Wednesday, December 14, 2005


So, we did the world this big favor, stopped using alcohol and other drugs, holiday time is coming up, and twin dreads begin camping out in our guts. Holiday time is still using time for much of the human race, and those temptations will be all around us. In fact, that was how we used to spend holidays. Now there are more important priorities—at least, they seem more important right now: staying clean, recovery. The closer we move to that second dread, though, the priorities might change. The second dread is being alone, lonely.

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By the time we get a taste of recovery, many of us have used up friends, family, and even acquaintances. Most of our new friends in the program walked the same nightmare we did and never learned how to make real friends or become a real member of a family either. Smack in the middle of holiday joy and festivities and are we going to sit there alone, no drugs, no friends, no family, no fun, nothing to do but wallow in how much things suck and that things shouldn’t have turned out the way they did?

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No one had a choice in getting the disease, but everyone in recovery has a choice about what he or she will do with it. Here’s the choice: (a) Sit on the pity pot and risk using, or (b) Make plans.

What plans? In rebuilding your life, the first relationship you need to repair is between you and your HP. The next relationship is the one between you and yourself. Ask your HP about plans. Pick meetings to go to, and maybe bring a little something for everyone. Visit your sponsor, take yourself to a movie, pick some programs to watch on TV, take a hike in the snow if you have any, buy some dye and tie-dye a tee-shirt red and green, decorate your place—home, apartment, rehab room, jail cell, cardboard box, whatever. You’re not a Christian? No matter. It’s a time to be happy, to show others how much you care for them, to wish the best for everyone we know, which includes ourselves.
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Happy, joyous, and free. That’s the promise of the program, and the holiday season is just as good a time to begin as any. Better, actually. Most folks feel obliged to cooperate.

Misery is optional. Choose happiness. Who knows? You might learn how to be happy the rest of the year.
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Tuesday, December 13, 2005

Revenge or Justice

“If you can’t beat them, arrange to have them beaten.” —George Carlin

At this holiday season, with the ideals of freedom, peace on earth, and spiritual salvation filling the air, the recovering addict’s thoughts naturally turn toward revenge. We all know about the big setup: Get miserable enough and you’ll go back to the potions and powders. Resentment is a great misery producer but it pales next to the heaps of sorrow revenge can bring. Revenge is resentment put into action. It’s like putting hell into powder form and snorting it.

“But terrible things were done to me! Justice demands that I get some of mine back.”

—Oops. That “justice” word came up as though it was interchangeable with the word “revenge.” You can poke around through dictionary definitions to try and find the difference between the two, but there isn’t anything there you can’t bend to fit whatever it is you want to do. Still, “justice” is good and “revenge” is bad. Why? I ran across a quotation that cleared it up for me:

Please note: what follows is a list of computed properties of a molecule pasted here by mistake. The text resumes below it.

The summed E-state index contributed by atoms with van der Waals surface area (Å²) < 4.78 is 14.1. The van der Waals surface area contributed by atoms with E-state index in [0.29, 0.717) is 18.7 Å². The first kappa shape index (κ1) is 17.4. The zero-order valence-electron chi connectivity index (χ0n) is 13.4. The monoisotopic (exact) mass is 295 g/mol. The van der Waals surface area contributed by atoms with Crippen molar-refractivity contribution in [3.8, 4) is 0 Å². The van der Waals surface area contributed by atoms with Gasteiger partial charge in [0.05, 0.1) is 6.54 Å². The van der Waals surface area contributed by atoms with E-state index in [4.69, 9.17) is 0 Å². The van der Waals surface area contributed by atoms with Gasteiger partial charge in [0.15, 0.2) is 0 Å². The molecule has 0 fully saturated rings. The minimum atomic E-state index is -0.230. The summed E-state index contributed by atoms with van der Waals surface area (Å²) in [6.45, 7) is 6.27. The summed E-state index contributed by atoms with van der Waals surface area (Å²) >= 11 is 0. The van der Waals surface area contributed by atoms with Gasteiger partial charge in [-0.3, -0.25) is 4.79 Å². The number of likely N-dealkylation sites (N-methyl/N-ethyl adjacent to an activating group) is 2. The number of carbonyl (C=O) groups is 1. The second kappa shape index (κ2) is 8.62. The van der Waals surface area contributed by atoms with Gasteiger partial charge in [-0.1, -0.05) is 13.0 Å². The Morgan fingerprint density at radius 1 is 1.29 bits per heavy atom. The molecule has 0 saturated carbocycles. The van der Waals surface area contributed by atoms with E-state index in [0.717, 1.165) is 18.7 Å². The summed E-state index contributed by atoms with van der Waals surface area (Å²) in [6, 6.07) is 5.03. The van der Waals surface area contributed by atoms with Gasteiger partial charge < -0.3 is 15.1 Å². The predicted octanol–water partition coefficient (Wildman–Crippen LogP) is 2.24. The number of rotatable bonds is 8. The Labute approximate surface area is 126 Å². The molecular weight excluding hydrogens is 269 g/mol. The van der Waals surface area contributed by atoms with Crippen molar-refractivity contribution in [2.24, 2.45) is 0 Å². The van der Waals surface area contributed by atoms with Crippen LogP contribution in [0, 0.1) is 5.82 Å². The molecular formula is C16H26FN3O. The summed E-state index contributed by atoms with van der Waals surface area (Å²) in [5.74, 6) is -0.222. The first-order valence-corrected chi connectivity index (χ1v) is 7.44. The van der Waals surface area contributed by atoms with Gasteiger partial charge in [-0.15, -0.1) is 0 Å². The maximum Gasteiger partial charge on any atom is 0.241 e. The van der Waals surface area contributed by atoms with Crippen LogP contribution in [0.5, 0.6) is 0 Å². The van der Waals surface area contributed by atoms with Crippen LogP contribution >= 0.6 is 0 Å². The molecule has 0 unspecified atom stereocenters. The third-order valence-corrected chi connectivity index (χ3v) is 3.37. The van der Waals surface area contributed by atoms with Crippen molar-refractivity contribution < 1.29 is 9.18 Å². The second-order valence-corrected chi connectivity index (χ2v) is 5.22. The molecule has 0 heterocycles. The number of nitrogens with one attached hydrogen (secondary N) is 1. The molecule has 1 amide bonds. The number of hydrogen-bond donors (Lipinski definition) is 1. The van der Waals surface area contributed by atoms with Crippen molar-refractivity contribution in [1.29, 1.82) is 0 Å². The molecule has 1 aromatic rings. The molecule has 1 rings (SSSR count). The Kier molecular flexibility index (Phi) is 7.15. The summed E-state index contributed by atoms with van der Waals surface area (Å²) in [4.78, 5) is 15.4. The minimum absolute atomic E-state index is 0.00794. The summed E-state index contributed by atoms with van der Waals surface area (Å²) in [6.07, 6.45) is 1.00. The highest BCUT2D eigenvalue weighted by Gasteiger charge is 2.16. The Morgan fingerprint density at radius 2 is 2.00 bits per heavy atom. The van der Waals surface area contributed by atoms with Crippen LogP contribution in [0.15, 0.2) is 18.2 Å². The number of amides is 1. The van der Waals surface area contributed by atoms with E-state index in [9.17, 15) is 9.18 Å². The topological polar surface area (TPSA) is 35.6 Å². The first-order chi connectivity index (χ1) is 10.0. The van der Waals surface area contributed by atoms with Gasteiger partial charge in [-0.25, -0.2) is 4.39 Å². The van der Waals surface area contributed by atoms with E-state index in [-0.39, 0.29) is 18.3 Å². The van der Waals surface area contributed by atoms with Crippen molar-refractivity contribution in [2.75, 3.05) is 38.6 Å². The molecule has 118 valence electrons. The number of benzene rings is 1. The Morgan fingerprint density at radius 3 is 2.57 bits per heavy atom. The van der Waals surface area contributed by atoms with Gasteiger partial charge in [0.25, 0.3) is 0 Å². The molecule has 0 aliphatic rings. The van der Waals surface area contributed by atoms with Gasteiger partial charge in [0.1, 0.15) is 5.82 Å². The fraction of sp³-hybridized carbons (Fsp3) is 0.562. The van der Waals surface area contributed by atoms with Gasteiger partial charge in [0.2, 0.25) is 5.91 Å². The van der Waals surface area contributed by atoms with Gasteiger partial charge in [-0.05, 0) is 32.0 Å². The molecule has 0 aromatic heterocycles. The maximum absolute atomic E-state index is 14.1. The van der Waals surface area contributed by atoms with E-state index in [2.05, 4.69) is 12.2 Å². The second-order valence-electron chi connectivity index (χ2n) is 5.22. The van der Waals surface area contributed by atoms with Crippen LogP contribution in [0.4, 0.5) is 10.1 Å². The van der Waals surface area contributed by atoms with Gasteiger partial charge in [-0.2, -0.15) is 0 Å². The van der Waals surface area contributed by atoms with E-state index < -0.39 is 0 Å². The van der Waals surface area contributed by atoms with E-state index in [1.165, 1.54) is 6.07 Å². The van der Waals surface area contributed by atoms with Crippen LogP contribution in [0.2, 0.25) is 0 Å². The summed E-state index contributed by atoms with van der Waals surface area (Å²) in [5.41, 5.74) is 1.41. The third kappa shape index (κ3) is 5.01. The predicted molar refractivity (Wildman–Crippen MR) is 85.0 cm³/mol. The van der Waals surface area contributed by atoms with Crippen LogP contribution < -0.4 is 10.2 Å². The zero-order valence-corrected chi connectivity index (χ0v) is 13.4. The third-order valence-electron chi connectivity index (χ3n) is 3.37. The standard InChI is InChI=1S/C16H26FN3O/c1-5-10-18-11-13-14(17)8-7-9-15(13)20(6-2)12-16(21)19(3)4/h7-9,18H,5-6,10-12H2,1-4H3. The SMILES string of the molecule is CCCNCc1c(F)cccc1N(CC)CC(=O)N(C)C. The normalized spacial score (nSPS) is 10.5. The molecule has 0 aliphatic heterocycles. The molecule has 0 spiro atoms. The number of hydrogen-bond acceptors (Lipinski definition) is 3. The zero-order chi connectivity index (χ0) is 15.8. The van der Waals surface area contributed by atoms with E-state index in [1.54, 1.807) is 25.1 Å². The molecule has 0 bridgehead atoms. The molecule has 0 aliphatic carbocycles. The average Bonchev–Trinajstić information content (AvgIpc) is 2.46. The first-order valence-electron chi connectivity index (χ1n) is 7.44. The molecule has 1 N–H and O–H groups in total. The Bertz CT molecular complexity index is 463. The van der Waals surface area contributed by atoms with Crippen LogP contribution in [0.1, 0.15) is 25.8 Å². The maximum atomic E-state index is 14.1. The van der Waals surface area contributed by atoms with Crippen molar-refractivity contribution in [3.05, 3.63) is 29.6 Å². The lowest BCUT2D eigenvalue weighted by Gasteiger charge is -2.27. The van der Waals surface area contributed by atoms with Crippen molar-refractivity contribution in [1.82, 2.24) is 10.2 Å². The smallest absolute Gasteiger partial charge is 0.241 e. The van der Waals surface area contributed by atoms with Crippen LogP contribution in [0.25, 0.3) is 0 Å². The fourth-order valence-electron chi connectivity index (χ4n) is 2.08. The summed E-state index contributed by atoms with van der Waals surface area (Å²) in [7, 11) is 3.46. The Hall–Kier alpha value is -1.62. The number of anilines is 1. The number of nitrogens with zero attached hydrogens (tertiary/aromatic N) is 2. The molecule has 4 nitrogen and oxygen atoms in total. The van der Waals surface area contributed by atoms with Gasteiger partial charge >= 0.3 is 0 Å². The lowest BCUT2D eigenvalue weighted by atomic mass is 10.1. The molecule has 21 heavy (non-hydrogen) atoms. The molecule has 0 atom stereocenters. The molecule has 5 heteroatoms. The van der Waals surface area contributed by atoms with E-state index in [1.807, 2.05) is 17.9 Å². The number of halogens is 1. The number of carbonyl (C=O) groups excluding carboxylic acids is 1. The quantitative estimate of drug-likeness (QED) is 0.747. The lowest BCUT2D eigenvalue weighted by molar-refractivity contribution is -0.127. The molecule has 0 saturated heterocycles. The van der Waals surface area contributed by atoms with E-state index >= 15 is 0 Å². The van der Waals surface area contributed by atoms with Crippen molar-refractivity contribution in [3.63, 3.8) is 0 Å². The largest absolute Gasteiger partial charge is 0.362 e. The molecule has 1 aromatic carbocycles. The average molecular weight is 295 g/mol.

“An act of justice closes the book on a misdeed; an act of vengeance writes one of its own.” —Marilyn vos Savant

So, after you’ve done what you can regarding your injury through the law, therapy, and modification of relationships, what do you do with the rest of this mountain of anger and pain? You do what you need to do to let go: Sponsor, meeting, steps, HP, and a thing called forgiveness. Remember: forgiveness is not letting someone else off the hook. Forgiveness is putting down the weight of resentment.

Sunday, December 11, 2005


It seems a recovering addict named Ralph developed a resentment at a particular NA meeting and stormed out of the meeting into the night. After a few days his fellow group members wondered what had happened to him. It was almost as though he had disappeared. They hired a private investigator to track him down, and in a few weeks they had the PI's report.

It turned out Ralph had heard something at the meeting that angered him, left the meeting, went to the marina, got in his sailboat, and headed out to sea. It had taken some time, but the PI managed to locate the uninhabited desert island upon which Ralph had been stranded. The investigator couldn't bring Ralph back himself, but he gave the group instructions on how to reach the island. The group rented a boat and made sail, hoping that this experience had gotten through to Ralph about his resentments.

When they reached the island they found that not only was Ralph still alive, he had built a fine house to live in. With pride Ralph showed them the house's root cellar, porch, and garden. There was another structure they could see from Ralph's window and they asked him what it was."

"That's a church I built. I go to my NA meeting there."

Several of the members frowned, wondering how Ralph could have a meeting by himself, when one of the group looked out of another window and saw another structure. "What's that?" he asked Ralph.

Ralph scowled angrily and answered, "Oh, that's the meeting I used to go to."

California Clean and a Brief Peek at Reality

  Denial, that old Egyptian river. It is the principle symptom of active addiction. This is why addiction is often described as the disease...